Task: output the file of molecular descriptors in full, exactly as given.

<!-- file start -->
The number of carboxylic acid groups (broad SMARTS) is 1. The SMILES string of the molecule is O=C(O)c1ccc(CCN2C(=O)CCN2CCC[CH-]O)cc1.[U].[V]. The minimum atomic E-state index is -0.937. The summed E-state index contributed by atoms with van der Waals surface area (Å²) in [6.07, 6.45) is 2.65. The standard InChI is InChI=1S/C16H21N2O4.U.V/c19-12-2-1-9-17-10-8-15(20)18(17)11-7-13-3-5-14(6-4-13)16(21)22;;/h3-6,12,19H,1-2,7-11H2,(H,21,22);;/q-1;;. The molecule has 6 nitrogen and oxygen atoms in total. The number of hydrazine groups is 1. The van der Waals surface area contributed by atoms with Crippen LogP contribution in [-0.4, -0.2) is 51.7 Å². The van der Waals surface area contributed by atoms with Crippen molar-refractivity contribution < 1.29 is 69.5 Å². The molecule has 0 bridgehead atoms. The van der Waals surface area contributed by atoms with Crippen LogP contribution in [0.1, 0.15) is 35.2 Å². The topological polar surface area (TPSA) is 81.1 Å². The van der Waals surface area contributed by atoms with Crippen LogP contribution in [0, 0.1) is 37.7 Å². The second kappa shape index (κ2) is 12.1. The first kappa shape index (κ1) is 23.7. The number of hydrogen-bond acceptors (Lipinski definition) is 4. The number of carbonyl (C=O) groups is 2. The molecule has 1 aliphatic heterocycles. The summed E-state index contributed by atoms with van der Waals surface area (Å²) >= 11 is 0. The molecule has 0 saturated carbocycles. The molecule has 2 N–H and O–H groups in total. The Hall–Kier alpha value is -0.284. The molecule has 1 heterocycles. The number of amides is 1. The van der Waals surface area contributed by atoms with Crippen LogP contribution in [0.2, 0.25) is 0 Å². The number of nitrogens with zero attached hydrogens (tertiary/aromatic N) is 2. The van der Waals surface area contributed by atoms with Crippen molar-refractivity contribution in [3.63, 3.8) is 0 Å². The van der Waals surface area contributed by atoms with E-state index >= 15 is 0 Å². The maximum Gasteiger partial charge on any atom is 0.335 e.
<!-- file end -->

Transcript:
The number of carboxylic acid groups (broad SMARTS) is 1. The SMILES string of the molecule is O=C(O)c1ccc(CCN2C(=O)CCN2CCC[CH-]O)cc1.[U].[V]. The minimum atomic E-state index is -0.937. The summed E-state index contributed by atoms with van der Waals surface area (Å²) in [6.07, 6.45) is 2.65. The standard InChI is InChI=1S/C16H21N2O4.U.V/c19-12-2-1-9-17-10-8-15(20)18(17)11-7-13-3-5-14(6-4-13)16(21)22;;/h3-6,12,19H,1-2,7-11H2,(H,21,22);;/q-1;;. The molecule has 6 nitrogen and oxygen atoms in total. The number of hydrazine groups is 1. The van der Waals surface area contributed by atoms with Crippen LogP contribution in [-0.4, -0.2) is 51.7 Å². The van der Waals surface area contributed by atoms with Crippen molar-refractivity contribution < 1.29 is 69.5 Å². The molecule has 0 bridgehead atoms. The van der Waals surface area contributed by atoms with Crippen LogP contribution in [0.1, 0.15) is 35.2 Å². The topological polar surface area (TPSA) is 81.1 Å². The van der Waals surface area contributed by atoms with Crippen LogP contribution in [0, 0.1) is 37.7 Å². The second kappa shape index (κ2) is 12.1. The first kappa shape index (κ1) is 23.7. The number of hydrogen-bond acceptors (Lipinski definition) is 4. The number of carbonyl (C=O) groups is 2. The molecule has 1 aliphatic heterocycles. The summed E-state index contributed by atoms with van der Waals surface area (Å²) >= 11 is 0. The molecule has 0 saturated carbocycles. The molecule has 2 N–H and O–H groups in total. The Hall–Kier alpha value is -0.284. The molecule has 1 heterocycles. The number of amides is 1. The van der Waals surface area contributed by atoms with Crippen LogP contribution in [0.2, 0.25) is 0 Å². The number of nitrogens with zero attached hydrogens (tertiary/aromatic N) is 2. The van der Waals surface area contributed by atoms with Crippen molar-refractivity contribution in [3.63, 3.8) is 0 Å². The van der Waals surface area contributed by atoms with E-state index >= 15 is 0 Å². The maximum Gasteiger partial charge on any atom is 0.335 e.